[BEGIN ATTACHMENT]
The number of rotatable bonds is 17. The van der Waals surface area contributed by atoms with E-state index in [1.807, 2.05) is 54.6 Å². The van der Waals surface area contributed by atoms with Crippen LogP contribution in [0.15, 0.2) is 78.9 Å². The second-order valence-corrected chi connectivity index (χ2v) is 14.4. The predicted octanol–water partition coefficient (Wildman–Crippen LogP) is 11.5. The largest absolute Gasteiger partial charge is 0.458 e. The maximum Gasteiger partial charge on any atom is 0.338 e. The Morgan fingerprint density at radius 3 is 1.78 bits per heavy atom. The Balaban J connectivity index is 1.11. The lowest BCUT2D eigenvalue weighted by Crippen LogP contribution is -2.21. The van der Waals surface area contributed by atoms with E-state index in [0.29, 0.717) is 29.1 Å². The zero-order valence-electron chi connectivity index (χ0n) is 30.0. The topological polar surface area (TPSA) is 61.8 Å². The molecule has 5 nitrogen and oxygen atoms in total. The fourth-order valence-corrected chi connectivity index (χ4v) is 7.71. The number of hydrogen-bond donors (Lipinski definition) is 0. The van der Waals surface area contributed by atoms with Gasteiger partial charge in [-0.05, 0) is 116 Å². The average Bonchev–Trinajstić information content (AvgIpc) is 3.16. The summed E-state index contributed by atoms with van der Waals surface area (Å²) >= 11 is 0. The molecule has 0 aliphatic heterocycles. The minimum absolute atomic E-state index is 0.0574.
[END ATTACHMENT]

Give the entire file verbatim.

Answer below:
The number of rotatable bonds is 17. The van der Waals surface area contributed by atoms with E-state index in [1.807, 2.05) is 54.6 Å². The van der Waals surface area contributed by atoms with Crippen LogP contribution in [0.15, 0.2) is 78.9 Å². The second-order valence-corrected chi connectivity index (χ2v) is 14.4. The predicted octanol–water partition coefficient (Wildman–Crippen LogP) is 11.5. The largest absolute Gasteiger partial charge is 0.458 e. The maximum Gasteiger partial charge on any atom is 0.338 e. The Morgan fingerprint density at radius 3 is 1.78 bits per heavy atom. The Balaban J connectivity index is 1.11. The lowest BCUT2D eigenvalue weighted by Crippen LogP contribution is -2.21. The van der Waals surface area contributed by atoms with E-state index in [0.29, 0.717) is 29.1 Å². The zero-order valence-electron chi connectivity index (χ0n) is 30.0. The topological polar surface area (TPSA) is 61.8 Å². The molecule has 5 nitrogen and oxygen atoms in total. The fourth-order valence-corrected chi connectivity index (χ4v) is 7.71. The number of hydrogen-bond donors (Lipinski definition) is 0. The van der Waals surface area contributed by atoms with Gasteiger partial charge in [-0.05, 0) is 116 Å². The average Bonchev–Trinajstić information content (AvgIpc) is 3.16. The summed E-state index contributed by atoms with van der Waals surface area (Å²) >= 11 is 0. The molecule has 0 aliphatic heterocycles. The minimum absolute atomic E-state index is 0.0574.